Improving immunotherapy outcomes for patients with aggressive lymphoma and multiple myeloma
Immunotherapy is a bright beacon of hope in the quest for better cancer treatments. CAR-T cell therapy, a form of immunotherapy created through modifying a person’s own T-cells to identify and destroy cancer cells, shows significant promise for patients, clinicians and researchers alike. Yet not all those who receive CAR-T cell treatment respond, and some relapse following treatment.
Assoc Prof Jane Oliaro, at the Peter MacCallum Cancer Centre, is working to improve the treatment success rate for lymphoma and multiple myeloma patients. Through combining CAR-T cell therapy with a class of anti-cancer drugs called SMAC-mimetics*, it is hoped that more patients will respond positively, are well longer or ultimately, cured.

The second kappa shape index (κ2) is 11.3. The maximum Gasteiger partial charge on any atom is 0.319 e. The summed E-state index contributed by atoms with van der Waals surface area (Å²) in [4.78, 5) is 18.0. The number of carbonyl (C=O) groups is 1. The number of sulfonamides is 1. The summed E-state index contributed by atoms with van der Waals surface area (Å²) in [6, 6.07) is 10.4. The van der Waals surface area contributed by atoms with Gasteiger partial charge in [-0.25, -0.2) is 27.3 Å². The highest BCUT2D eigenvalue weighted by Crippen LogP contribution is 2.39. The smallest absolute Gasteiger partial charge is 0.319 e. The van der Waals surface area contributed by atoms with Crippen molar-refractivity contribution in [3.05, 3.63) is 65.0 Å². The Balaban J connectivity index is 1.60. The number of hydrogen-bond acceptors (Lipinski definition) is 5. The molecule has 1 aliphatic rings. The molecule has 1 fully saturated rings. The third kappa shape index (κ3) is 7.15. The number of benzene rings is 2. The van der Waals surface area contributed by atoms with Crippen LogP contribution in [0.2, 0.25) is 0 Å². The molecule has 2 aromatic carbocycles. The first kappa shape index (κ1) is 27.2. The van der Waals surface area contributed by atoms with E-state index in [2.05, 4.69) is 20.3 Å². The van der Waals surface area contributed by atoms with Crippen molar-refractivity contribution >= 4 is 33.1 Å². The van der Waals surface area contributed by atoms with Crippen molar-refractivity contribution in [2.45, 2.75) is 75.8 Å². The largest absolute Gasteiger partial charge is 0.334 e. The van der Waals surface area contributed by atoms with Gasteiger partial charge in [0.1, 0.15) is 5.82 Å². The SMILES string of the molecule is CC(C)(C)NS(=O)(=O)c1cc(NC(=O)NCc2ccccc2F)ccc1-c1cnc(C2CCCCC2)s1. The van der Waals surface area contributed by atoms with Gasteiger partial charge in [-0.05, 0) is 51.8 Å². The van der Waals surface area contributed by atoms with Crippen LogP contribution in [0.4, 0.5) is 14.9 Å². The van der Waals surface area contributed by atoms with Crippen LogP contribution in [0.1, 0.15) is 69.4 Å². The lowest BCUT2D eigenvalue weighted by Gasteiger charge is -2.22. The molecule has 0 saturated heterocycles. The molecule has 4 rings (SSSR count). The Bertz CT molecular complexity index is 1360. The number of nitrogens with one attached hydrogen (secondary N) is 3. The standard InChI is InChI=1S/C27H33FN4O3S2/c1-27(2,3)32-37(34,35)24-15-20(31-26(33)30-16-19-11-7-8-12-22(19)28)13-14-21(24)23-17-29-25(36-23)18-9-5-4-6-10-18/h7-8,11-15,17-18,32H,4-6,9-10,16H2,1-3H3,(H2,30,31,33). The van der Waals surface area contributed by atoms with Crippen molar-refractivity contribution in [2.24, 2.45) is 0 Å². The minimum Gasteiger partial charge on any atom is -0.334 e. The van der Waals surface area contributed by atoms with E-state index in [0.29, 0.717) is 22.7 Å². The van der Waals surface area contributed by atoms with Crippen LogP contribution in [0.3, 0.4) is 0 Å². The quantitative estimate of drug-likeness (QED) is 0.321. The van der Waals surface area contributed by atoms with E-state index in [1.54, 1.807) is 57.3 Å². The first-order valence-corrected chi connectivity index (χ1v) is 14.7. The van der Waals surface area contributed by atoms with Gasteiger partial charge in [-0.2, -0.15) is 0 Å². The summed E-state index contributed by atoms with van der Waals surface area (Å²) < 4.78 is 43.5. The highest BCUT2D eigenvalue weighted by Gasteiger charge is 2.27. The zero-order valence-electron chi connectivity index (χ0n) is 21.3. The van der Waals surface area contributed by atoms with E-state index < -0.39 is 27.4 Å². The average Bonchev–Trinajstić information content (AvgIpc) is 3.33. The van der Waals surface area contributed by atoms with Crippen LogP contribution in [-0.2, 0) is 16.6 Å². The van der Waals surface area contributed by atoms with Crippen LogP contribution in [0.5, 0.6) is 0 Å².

Assoc Prof Jane Oliaro was the first to show that the combination of CAR-T cell therapy and SMAC-mimetics significantly reduced tumour growth through inducing cancer cell death, as well as increasing T cell spread and survival, which subsequently destroy cancer cells.
Assoc Prof Jane Oliaro is the Grant Recipient of the 2022 Leukemia and Lymphoma Society USA Translational Research Program funded in collaboration with the Snowdome Foundation and Leukaemia Foundation.
* SMAC-mimetics are small molecule anti-cancer drugs that sensitise cancer cells to death-inducing signals produced by the CAR-T cells.